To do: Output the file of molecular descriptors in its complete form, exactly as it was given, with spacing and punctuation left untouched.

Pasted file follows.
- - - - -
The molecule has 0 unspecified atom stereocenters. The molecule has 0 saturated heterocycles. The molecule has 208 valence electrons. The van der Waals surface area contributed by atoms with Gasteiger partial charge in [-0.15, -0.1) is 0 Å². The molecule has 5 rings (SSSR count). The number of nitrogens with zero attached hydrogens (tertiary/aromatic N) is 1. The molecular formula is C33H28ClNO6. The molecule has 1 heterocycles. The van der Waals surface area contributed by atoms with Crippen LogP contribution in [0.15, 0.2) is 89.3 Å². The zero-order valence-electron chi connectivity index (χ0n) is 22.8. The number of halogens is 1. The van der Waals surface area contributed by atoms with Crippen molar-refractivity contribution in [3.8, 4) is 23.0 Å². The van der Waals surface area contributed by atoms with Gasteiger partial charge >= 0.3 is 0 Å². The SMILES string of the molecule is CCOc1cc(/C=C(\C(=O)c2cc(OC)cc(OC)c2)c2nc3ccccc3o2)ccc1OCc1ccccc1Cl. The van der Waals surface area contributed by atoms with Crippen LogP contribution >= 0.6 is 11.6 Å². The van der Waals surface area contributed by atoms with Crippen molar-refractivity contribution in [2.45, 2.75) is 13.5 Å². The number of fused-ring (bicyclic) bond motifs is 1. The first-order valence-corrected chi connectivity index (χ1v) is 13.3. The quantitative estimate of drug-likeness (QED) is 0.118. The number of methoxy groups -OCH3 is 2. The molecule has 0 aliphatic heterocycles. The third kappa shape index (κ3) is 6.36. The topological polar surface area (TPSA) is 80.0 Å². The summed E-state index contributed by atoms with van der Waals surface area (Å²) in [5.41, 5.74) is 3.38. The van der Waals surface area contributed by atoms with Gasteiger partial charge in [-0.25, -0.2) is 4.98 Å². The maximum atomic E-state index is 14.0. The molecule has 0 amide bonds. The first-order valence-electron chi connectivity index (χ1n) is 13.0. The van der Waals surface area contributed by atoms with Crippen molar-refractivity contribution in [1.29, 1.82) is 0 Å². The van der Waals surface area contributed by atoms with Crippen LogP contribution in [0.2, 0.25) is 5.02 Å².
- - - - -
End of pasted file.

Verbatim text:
The molecule has 0 unspecified atom stereocenters. The molecule has 0 saturated heterocycles. The molecule has 208 valence electrons. The van der Waals surface area contributed by atoms with Gasteiger partial charge in [-0.15, -0.1) is 0 Å². The molecule has 5 rings (SSSR count). The number of nitrogens with zero attached hydrogens (tertiary/aromatic N) is 1. The molecular formula is C33H28ClNO6. The molecule has 1 heterocycles. The van der Waals surface area contributed by atoms with Crippen LogP contribution in [0.15, 0.2) is 89.3 Å². The zero-order valence-electron chi connectivity index (χ0n) is 22.8. The number of halogens is 1. The van der Waals surface area contributed by atoms with Crippen molar-refractivity contribution in [3.8, 4) is 23.0 Å². The van der Waals surface area contributed by atoms with Gasteiger partial charge >= 0.3 is 0 Å². The SMILES string of the molecule is CCOc1cc(/C=C(\C(=O)c2cc(OC)cc(OC)c2)c2nc3ccccc3o2)ccc1OCc1ccccc1Cl. The van der Waals surface area contributed by atoms with Crippen LogP contribution >= 0.6 is 11.6 Å². The van der Waals surface area contributed by atoms with Crippen molar-refractivity contribution in [2.45, 2.75) is 13.5 Å². The number of fused-ring (bicyclic) bond motifs is 1. The first-order valence-corrected chi connectivity index (χ1v) is 13.3. The quantitative estimate of drug-likeness (QED) is 0.118. The number of methoxy groups -OCH3 is 2. The molecule has 0 aliphatic heterocycles. The third kappa shape index (κ3) is 6.36. The topological polar surface area (TPSA) is 80.0 Å². The summed E-state index contributed by atoms with van der Waals surface area (Å²) in [5.41, 5.74) is 3.38. The van der Waals surface area contributed by atoms with Gasteiger partial charge in [-0.25, -0.2) is 4.98 Å². The maximum atomic E-state index is 14.0. The molecule has 0 amide bonds. The first-order valence-electron chi connectivity index (χ1n) is 13.0. The van der Waals surface area contributed by atoms with Crippen molar-refractivity contribution in [1.29, 1.82) is 0 Å². The van der Waals surface area contributed by atoms with Crippen LogP contribution in [0.2, 0.25) is 5.02 Å².